Presentation on theme: " If an employer has 320 employees, statistically speaking: 220 employees are overweight 115 employees are obese 39 employees are diabetic (and."— Presentation transcript:
If an employer has 320 employees, statistically speaking: 220 employees are overweight 115 employees are obese 39 employees are diabetic (and 10 do not know it) 124 employees are pre-diabetic 105 have high blood pressure 54 have high cholesterol 106 have high triglycerides 304 don’t get enough exercise 61 smoke Annual cost of Health Care per person: Without Diabetes $2,669 With pre-diabetes $5,000 With Diabetes $10,000
26 million are diabetic 79 million have prediabetes CDC projects that by 2050, 1 in 3 adults could have diabetes Centers for Disease Control, 2011
80% of CVD and diabetes 60% of all cancers 90% of obesity 74% of all healthcare costs are confided to these 4 conditions
Diabetes mellitus refers to a group of diseases that affect how your body uses blood glucose, commonly called blood sugar. Glucose is vital to your health because it's an important source of energy for the cells that make up your muscles and tissues. It's also your brain's main source of fuel.
If you have diabetes, no matter what type, it means you have too much glucose in your blood, although the reasons may differ. Too much glucose can lead to serious health problems
Chronic diabetes conditions include type 1 diabetes and type 2 diabetes. Potentially reversible diabetes conditions include: Pre-diabetes -when your blood sugar levels are higher than normal, but not high enough to be classified as diabetes Gestational diabetes - which occurs during pregnancy but may resolve after the baby is delivered
Type 1 diabetes, once known as juvenile diabetes or insulin-dependent diabetes, is a chronic condition in which the pancreas produces little or no insulin, a hormone needed to allow sugar (glucose) to enter cells to produce energy. The far more common type 2 diabetes occurs when the body becomes resistant to the effects of insulin or doesn't make enough insulin › Body Fat increases insulin resistance
Various factors may contribute to type 1 diabetes, including genetics Although type 1 diabetes typically appears during childhood or adolescence, it also can develop in adults.
Despite active research, type 1 diabetes has no cure, although it can be managed. With proper treatment, people who have type 1 diabetes can expect to live longer, healthier lives than they did in the past.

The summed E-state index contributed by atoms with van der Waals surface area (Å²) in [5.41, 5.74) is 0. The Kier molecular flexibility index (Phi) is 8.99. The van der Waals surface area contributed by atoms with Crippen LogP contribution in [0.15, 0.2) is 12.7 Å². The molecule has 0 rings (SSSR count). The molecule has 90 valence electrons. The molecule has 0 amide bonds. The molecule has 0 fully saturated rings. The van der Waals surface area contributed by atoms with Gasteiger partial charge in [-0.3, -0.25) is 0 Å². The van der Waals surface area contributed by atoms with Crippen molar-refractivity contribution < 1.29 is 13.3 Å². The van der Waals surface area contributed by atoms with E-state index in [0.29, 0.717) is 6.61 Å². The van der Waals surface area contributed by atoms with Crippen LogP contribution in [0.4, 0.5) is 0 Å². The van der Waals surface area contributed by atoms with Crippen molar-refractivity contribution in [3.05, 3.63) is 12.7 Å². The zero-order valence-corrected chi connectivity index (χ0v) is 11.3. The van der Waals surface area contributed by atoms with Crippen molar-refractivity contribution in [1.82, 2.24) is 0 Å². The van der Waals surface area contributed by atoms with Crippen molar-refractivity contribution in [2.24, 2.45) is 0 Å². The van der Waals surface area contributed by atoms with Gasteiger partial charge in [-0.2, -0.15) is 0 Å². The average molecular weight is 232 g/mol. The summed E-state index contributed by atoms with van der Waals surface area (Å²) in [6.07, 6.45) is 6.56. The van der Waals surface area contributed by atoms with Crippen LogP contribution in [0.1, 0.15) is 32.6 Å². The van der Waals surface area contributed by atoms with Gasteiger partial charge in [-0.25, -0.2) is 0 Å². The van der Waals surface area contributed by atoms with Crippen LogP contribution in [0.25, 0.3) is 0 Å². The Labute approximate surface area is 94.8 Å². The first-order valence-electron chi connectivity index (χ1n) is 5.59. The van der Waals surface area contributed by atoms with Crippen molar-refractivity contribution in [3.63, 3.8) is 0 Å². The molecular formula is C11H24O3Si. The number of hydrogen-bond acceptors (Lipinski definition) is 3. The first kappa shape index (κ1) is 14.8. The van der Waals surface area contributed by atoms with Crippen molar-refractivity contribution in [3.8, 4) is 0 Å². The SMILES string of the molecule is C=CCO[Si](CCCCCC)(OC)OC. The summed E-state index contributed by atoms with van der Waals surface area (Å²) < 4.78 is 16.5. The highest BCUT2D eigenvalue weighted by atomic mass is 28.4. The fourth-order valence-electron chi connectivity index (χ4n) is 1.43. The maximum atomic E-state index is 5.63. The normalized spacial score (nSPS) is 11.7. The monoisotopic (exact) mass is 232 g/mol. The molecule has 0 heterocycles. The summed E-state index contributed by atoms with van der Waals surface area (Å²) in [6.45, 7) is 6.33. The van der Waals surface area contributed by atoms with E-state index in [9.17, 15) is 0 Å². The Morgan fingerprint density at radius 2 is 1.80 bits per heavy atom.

Type 2 diabetes, once known as adult- onset or noninsulin-dependent diabetes, is a chronic condition that affects the way your body metabolizes sugar (glucose), your body's main source of fuel.
With type 2 diabetes, your body either resists the effects of insulin — a hormone that regulates the movement of sugar into your cells — or doesn't produce enough insulin to maintain a normal glucose level. Untreated, type 2 diabetes can be life- threatening
More common in adults, type 2 diabetes increasingly affects children as childhood obesity increases. There's no cure for type 2 diabetes, but you can manage the condition by: Eating well, exercising and maintaining a healthy weight. If diet and exercise don't control your blood sugar, you may need diabetes medications or insulin therapy.
Fruits and Vegetables Beans and Legumes Low Fat Dairy Products
Around 110 calories Has more potassium than a banana or broccoli Provides 35% of the daily value of Vitamin C Has 10% of the daily value of B6 Contains 2 grams of sugar Fat-free Sodium free Cholesterol-free A good source of fiber
20% of the Daily Value of Vitamin B6 15% of the Daily Value of Vitamin C. 13% of the Daily Value of Potassium. A single serving also contains 12% of the daily-recommended dietary fiber intake for a normal adult.
Generally low in fat with little or no cholesterol, Rich in complex carbohydrates, including dietary fiber Contain important vitamins and minerals Sources of antioxidant nutrients, including vitamin E and selenium, zinc, copper, iron and vitamins B6, A, and E.
Dietary fiber is the term for several materials that make up the parts of plants your body can't digest. Fiber is classified as soluble or insoluble. soluble fiber › decreased risk of cardiovascular disease. › Soluble or viscous fibers modestly reduce LDL (“bad”) cholesterol › Oats have the highest proportion of soluble fiber of any grain. › Foods high in soluble fiber include oat bran, oatmeal, beans, peas, rice bran, barley, citrus fruits, strawberries and apple pulp.
Insoluble fiber has been associated with decreased cardiovascular risk Dietary fiber can make you feel full, so you may eat fewer calories. Pulls water into stools, softening and adding bulk, which allows waste to pass through the intestines quickly. Foods high in insoluble fiber include whole-wheat breads, wheat cereals, wheat bran, rye, rice, barley, most other grains, cabbage, beets, carrots, Brussels sprouts, turnips, cauliflower and apple skin.
Keep us energize and feeling great throughout the day!
Eat the same number of carbs at each meal and include snacks 3-4 carb choices at each meal (45-60g) (rice, cranberries, pomegranates, squash, bread, pie) 1-2 carb choices at a snack › Include protein, fat, and fiber with those carbs
15 grams of carbs per serving Don’t forget to look at the serving size
½ cup of cooked rice or pasta - Tennis ball 1 medium potato - Size of a computer mouse ½ average bagel - Size of hockey puck 1 cup of raw fruits or vegetables – Size of a baseball ½ cup of cooked fruit or vegetables – Size of a tennis ball
Low fat unsweetened yogurt with granola Low fat unsweetened yogurt and nuts Whole grain crackers with low fat cheese Apple with peanut butter A ½ bagel with peanut butter Low fat cottage cheese with peaches Unsalted, low fat butter popcorn Black bean salad with avocado Guacamole with unsalted tortilla chips Hummus and veggies Yogurt dip and veggies